TORONTO - With the annual Consumer Electronics Show kicking off in Las Vegas this week, there will be the usual spotlight on new gadgets and gizmos expected to make a splash this year. But, for the first time, a special summit also will focus on a booming target market of consumers worth tens of billions.
They won't be strategizing about how to appeal to tech-obsessed youngsters or wealthy consumers with mounds of disposable cash to burn.
They'll be talking about moms.
According to the Consumer Electronics Association, which holds the annual trade show, the mommy market is one of the most lucrative out there and worth an estimated US$90 billion a year.
"The cyber moms have become hugely powerful," said Robin Raskin, co-founder of Living in Digital Times, which organized the Mommy Tech summit.
"When young mothers had families and were making their life choices before computers, they kinda didn't have the outlet that they do now. Now they have a very powerful voice and they want certain things.
"Companies are now targeting mom as the buyer and speaking in a different way."
For generations, moms have relied on each other for advice, recommendations and support. The only difference now is they're increasingly seeking advice online - from real life and virtual friends - through blogs and social networking, concludes a recent report entitled Canadian Digital Mom.
"These moms are powerful - both as consumers and as advocates," suggests the report, which was commissioned by Mom Central Canada, a Toronto-based consulting company, and drafted with advertising agency Sharpe Blackmore Euro RSCG.
"Not only do moms control more spending than any other demographic group in Canada, they are increasingly engaged in the ongoing dialogue with and about brands. A recommendation from a fellow mom is far more influential than any television ad or brand-sponsored website."
The report found Canadian moms are more tech-savvy than their American and U.K. counterparts and spend far more time online and connecting with their peers through social networking.
"As many marketers have already discovered, a group of moms armed with nothing more than laptops and blog accounts can increasingly make or break a brand," the report states.
When corporations first went after moms and female consumers in markets once dominated by male buyers, the marketing approach was often patronizing and didn't work well, Raskin said.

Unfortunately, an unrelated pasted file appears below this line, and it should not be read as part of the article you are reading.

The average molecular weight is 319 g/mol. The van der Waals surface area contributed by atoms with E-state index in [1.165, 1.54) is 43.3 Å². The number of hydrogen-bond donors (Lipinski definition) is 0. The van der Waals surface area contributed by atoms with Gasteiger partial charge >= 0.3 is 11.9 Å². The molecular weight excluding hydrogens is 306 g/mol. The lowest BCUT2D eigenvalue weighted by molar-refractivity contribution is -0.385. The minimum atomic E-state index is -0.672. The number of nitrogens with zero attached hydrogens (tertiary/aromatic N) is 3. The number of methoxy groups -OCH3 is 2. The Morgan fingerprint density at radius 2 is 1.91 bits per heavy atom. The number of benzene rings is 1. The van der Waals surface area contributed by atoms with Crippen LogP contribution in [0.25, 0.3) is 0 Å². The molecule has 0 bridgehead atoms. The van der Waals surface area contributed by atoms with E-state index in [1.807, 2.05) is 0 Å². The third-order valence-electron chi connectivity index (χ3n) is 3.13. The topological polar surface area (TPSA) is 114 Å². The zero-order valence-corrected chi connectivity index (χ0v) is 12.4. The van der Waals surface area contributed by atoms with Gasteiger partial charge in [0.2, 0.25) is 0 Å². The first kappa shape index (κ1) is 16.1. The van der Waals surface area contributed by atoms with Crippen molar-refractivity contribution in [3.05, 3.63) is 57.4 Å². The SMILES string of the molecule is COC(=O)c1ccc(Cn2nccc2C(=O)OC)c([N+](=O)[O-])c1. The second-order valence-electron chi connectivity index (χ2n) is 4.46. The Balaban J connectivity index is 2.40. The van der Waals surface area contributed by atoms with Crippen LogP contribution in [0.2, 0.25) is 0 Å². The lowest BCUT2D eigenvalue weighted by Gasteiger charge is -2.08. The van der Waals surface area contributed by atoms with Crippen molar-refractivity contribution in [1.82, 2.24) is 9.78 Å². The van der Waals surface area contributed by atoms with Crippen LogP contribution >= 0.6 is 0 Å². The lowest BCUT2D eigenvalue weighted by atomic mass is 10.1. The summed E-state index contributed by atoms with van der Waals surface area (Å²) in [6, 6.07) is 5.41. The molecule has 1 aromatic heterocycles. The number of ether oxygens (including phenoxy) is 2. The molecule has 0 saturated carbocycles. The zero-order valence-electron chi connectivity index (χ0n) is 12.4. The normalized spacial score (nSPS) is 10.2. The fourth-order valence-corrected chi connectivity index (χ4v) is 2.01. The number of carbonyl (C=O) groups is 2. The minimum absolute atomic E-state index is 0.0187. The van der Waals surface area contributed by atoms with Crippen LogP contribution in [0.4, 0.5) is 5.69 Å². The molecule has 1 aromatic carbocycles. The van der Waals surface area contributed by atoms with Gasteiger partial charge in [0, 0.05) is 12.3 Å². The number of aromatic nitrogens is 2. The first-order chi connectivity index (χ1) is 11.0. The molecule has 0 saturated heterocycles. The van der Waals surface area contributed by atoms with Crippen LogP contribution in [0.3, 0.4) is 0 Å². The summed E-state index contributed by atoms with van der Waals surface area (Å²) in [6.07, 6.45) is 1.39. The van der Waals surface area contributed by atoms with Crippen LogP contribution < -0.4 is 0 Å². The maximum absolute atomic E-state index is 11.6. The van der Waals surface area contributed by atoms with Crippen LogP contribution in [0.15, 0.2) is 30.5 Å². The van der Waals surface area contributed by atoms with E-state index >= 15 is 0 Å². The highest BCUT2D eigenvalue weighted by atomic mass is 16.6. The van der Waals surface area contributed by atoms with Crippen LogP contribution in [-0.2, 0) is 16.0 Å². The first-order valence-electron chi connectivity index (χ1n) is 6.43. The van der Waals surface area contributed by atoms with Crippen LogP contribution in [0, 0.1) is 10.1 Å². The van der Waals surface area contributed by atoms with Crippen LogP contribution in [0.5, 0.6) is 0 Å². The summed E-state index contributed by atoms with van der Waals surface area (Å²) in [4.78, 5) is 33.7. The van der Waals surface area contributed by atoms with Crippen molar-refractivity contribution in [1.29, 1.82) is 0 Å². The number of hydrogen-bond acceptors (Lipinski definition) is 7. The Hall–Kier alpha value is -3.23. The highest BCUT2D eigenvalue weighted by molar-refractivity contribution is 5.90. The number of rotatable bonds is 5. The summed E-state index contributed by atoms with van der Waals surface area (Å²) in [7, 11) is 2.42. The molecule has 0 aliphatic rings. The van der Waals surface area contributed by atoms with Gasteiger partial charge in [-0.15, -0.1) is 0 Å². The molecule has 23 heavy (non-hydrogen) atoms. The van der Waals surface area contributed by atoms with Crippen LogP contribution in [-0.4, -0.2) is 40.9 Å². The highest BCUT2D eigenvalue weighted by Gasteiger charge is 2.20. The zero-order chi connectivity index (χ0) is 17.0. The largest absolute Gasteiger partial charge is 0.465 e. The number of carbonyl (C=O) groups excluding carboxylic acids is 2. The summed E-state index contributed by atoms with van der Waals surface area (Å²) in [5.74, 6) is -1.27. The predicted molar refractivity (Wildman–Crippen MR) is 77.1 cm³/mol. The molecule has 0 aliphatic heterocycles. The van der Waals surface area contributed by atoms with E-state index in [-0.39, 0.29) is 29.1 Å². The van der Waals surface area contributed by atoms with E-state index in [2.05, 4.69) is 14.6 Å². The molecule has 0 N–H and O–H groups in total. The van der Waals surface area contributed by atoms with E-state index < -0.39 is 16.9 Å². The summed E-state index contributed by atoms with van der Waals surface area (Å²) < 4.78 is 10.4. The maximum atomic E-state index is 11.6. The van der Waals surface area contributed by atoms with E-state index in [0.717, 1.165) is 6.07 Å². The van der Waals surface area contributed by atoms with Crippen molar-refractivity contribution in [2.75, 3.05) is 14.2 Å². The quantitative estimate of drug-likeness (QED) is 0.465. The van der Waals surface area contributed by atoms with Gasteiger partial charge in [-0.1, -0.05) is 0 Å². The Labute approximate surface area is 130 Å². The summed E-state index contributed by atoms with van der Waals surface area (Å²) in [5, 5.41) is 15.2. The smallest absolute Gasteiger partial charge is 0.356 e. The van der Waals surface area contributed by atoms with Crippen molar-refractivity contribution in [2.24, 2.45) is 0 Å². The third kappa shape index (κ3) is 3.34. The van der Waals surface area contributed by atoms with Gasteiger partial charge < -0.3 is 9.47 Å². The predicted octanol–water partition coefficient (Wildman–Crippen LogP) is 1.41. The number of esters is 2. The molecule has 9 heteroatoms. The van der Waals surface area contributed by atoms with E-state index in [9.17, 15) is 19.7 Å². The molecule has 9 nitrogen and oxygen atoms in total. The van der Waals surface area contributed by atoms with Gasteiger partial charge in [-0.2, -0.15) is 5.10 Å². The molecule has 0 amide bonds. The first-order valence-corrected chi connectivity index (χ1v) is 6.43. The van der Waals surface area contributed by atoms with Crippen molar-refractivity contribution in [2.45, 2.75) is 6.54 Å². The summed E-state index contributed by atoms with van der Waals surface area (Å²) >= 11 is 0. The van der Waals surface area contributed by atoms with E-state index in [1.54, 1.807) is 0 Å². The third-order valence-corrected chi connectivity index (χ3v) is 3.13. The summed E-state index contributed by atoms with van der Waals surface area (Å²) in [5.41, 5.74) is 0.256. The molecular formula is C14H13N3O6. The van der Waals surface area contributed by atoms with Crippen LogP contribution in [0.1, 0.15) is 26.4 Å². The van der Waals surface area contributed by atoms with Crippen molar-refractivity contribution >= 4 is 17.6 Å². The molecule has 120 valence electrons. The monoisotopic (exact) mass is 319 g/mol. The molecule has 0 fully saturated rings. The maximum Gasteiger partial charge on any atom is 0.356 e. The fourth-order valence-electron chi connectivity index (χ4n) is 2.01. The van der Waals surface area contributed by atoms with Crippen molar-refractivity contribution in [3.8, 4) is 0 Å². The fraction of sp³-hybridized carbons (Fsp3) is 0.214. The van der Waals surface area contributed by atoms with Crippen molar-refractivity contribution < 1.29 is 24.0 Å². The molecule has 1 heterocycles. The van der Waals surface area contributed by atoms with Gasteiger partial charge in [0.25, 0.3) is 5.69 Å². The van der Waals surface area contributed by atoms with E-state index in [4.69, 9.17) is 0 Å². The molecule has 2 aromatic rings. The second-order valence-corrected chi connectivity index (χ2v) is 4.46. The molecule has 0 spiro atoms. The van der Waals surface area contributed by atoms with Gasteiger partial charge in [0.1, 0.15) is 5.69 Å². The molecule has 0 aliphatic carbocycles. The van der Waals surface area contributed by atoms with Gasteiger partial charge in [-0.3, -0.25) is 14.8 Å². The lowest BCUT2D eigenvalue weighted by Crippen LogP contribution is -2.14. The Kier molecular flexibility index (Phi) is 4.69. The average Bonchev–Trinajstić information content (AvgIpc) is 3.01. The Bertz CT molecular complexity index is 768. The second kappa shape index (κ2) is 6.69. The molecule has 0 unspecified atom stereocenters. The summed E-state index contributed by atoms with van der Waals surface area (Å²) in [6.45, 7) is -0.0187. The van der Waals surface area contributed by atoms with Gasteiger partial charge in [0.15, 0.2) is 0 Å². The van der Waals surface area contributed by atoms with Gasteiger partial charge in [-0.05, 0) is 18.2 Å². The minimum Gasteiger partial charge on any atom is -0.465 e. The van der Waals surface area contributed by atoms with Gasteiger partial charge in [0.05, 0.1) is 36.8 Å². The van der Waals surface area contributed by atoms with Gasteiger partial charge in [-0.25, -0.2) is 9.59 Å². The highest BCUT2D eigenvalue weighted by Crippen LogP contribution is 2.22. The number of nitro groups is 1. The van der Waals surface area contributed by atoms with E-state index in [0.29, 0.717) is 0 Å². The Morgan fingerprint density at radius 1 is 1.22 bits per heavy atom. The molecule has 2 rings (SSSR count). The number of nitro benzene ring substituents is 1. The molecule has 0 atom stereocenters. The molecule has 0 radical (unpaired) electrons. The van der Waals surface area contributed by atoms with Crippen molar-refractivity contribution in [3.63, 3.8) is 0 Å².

"For a while it was (a) 'build a pink product and women will like it' strategy and that did not resonate with women well - style and fashion and branding are resonating much better," she said, noting that companies like Apple have made their marketing more about image and less about a long list of specifications that only techies can understand.
"You used to have the tech guys from all these companies talking to you about speeds and RAM but now you also have them talking you about the embossed finish and how the cases that won't break, it's really changed," she said.
"All these computers are kind of the same, they all work pretty well, but now what's going to differentiate them is how they market and respond to people's needs. And women's needs are huge."
In 2008, Johnson and Johnson invited dozens of mommy bloggers from across North American to participate in a three-day, all-expenses-paid junket to New Jersey. Among the participants was Toronto mom Katie York, who has her own blog at motherbumper.com and writes for four other websites.
"They basically spent time sort of trying to tap our brains and figure out how it worked, how we were thinking as mommy bloggers," York recalled.
"I think the thing that really surprised them the most was they were dealing with PhDs, people with masters degrees, people who were very educated and people who know how to do research - people who don't just blindly listen to corporate messages."
York said she discovered mommy blogs soon after her daughter was born.
"As a woman in her 30s, I had thought parenthood would be one more thing to take in stride, but instead it was just as shocking as some of the Hollywood movies and books make it out to be," she said.
"I had to fit my life into it as opposed to it fitting into my life. I think it was because it was so overwhelming that going online was the most convenient thing for me."
York said companies are smart to be realizing that moms are more than just "happy housewives" and have a major role to play in purchasing decisions.
"I'm finding they're finally getting parts of it right, it's new, maybe they really are listening now."